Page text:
Motorola Mobility will keep operating autonomously, Google said on Thursday, but the Internet giant admitted too that the mobile phone pioneer will need to tread closely unto Google's corporate vision following its formal acquisition by the tech titan last month.
In his address yesterday to Google investors, Patrick Pichette, CFO of the dominant search engine firm, said that the company's $US12.5 billion purchase of Motorola mainly represented the addition to Google of "fantastic assets that need to be reset, reprioritised."
Those assets, as earlier indicated by Google Chief Eric Schmidt, were all about Motorola's "sum of the patents, the products, the people ... and the innovation."
Analysts said that Google's move on Motorola Mobility was wholly motivated by the company's intent to wear sufficient protection in the event that its expansion would spark patent conflicts in the future.
The 17,000 exclusive patents that came with Google's ownership of Motorola were all worth of every penny that the company had forked out, experts said, which in the long-run should shied and arm its mobile platform, Android, as the mobile device competition further heats up.
Despite speculations that Google would eventually favour upcoming Motorola mobile devices, Mr Pichette issued assurances that as agreed with global regulators, Android will remain an open platform that is readily available to handset vendors.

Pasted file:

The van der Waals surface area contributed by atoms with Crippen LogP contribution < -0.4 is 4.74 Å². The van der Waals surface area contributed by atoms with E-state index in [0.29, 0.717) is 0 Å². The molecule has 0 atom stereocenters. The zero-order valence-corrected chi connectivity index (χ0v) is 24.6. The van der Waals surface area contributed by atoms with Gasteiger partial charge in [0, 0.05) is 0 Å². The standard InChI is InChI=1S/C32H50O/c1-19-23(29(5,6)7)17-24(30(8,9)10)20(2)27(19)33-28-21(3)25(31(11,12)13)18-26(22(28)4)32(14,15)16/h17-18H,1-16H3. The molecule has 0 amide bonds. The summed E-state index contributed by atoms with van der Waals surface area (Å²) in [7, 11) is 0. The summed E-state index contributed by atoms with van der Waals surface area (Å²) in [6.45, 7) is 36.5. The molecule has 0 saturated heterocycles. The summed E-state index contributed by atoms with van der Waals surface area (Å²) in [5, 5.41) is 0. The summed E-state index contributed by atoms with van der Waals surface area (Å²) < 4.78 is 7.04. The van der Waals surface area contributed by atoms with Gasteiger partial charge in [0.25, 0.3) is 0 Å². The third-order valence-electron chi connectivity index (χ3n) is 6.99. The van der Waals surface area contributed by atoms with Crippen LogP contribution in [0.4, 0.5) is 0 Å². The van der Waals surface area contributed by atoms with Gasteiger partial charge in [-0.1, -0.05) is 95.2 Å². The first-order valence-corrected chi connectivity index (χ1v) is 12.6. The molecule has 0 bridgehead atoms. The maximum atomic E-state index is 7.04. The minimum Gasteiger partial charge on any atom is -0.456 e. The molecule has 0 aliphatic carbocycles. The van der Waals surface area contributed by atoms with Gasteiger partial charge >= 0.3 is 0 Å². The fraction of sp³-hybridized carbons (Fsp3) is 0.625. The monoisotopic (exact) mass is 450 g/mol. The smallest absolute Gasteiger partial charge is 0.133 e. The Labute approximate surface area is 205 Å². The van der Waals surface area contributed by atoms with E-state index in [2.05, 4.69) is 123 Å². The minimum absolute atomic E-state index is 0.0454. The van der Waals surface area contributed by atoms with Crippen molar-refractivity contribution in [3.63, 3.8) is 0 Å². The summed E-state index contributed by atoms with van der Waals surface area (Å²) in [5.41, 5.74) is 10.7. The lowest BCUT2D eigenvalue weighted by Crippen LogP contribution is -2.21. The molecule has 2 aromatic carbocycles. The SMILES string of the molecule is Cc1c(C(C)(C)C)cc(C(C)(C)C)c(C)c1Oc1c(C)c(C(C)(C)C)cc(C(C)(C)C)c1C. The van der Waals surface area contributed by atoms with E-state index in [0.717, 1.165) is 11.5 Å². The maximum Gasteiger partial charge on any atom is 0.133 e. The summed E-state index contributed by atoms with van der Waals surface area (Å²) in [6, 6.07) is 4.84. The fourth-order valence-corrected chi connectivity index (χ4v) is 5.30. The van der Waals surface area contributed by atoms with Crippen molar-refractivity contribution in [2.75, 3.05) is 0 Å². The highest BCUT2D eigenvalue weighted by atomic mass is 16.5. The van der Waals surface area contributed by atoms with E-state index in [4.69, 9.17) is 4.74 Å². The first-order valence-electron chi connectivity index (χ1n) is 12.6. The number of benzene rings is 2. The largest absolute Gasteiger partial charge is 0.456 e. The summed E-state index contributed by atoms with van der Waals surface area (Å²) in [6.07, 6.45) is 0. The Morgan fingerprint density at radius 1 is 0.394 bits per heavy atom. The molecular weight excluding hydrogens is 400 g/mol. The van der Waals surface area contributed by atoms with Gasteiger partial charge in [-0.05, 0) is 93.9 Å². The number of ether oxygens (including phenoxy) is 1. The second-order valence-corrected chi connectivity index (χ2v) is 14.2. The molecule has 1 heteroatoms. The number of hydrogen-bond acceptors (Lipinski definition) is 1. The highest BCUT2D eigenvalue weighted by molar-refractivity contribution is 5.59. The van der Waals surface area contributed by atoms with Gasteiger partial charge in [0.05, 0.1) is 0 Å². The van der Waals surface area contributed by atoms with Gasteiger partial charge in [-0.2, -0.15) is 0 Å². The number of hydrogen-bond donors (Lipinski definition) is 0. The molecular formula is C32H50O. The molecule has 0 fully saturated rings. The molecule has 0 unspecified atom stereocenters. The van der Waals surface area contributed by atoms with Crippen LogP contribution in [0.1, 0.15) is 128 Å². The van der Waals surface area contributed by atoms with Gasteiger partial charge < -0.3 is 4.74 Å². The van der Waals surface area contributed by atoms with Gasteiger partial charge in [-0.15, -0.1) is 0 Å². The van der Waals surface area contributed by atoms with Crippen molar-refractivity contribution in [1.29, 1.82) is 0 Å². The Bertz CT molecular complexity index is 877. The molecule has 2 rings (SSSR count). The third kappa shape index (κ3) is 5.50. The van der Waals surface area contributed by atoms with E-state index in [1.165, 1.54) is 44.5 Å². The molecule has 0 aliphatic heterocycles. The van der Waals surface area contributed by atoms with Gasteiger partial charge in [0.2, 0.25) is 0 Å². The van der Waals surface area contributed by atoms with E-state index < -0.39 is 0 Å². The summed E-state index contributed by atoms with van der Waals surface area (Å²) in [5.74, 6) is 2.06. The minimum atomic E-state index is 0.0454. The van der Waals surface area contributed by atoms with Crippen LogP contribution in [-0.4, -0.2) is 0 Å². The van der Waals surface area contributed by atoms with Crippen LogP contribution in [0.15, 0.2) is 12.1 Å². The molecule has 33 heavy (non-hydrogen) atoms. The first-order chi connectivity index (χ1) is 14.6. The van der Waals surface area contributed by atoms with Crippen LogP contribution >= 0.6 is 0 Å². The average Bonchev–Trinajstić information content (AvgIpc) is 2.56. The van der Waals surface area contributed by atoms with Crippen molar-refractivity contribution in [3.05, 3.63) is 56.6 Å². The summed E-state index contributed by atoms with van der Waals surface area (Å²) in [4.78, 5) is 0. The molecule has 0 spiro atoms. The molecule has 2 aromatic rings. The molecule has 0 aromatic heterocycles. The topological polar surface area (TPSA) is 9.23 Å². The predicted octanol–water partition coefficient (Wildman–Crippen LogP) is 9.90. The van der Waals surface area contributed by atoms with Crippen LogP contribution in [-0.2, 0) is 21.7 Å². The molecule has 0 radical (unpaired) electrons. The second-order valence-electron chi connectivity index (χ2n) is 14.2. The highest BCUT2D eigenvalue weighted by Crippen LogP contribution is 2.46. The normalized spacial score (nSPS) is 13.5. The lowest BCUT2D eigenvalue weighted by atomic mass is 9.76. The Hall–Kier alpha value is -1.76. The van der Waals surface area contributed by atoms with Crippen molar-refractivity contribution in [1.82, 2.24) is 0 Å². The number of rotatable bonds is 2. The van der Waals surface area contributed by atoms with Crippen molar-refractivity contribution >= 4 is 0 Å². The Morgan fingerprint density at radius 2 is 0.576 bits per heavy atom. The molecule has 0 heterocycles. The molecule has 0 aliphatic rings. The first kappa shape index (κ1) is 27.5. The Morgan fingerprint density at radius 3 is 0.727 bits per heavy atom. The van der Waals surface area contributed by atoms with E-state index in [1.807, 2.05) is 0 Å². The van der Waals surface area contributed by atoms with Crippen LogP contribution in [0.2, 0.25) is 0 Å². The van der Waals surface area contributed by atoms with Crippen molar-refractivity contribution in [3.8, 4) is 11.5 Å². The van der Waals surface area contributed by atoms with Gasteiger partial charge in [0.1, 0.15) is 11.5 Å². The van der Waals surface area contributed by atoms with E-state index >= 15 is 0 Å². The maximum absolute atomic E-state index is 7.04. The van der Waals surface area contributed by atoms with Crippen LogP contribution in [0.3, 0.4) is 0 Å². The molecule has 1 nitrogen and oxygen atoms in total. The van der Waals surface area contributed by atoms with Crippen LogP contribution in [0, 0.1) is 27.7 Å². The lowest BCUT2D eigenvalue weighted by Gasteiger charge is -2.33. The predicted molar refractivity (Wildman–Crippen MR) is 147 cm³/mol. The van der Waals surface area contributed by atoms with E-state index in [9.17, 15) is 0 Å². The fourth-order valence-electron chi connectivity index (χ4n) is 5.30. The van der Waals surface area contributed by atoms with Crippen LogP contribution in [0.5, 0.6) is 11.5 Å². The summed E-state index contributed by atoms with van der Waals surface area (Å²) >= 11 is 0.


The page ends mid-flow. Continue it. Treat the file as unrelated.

With or without the eyes watching over on how Google will behave over the next five years, the Google executive declared that Motorola Mobility will act independently within the guidance of the tech titan.
"You shouldn't expect a full integration of the two companies," Mr Pichette was reported as saying by Agence France Press (AFP) on Thursday in stressing that Motorola Mobility will run its own determined course.
"We are not integrating Motorola with Google ... (but) we're making sure it has everything it needs to win in its own space," the company's top finance official said.
While he acknowledged that the growing smartphone market has become a crucial combat field for Google, Mr Pichette pointed out that "it's important (Motorola Mobility) stays on its own battlefield."
Google has formally won the nod from global regulators in May on its expensive means of beefing up its in-house patents arsenal, which was highlighted by the company's acquisition of Motorola Mobility, the hardware division of the American firm that is widely regarded in tech world as the inventor of mobile phones.
Analysts said that Google did not spend billions to purchase a company that has seen its better days in the mobile phone market, which is currently ruled over by Apple and Samsung, but to make a wise and forward-looking investment.
As Google expands its territory in the fierce tech world competition, it may step on sensitive toes (read: patent rights) and the thousands of patents afforded by the Motorola deal should come handy in the event legal suits come breathing hard on Google's neck.
To contact the editor, e-mail: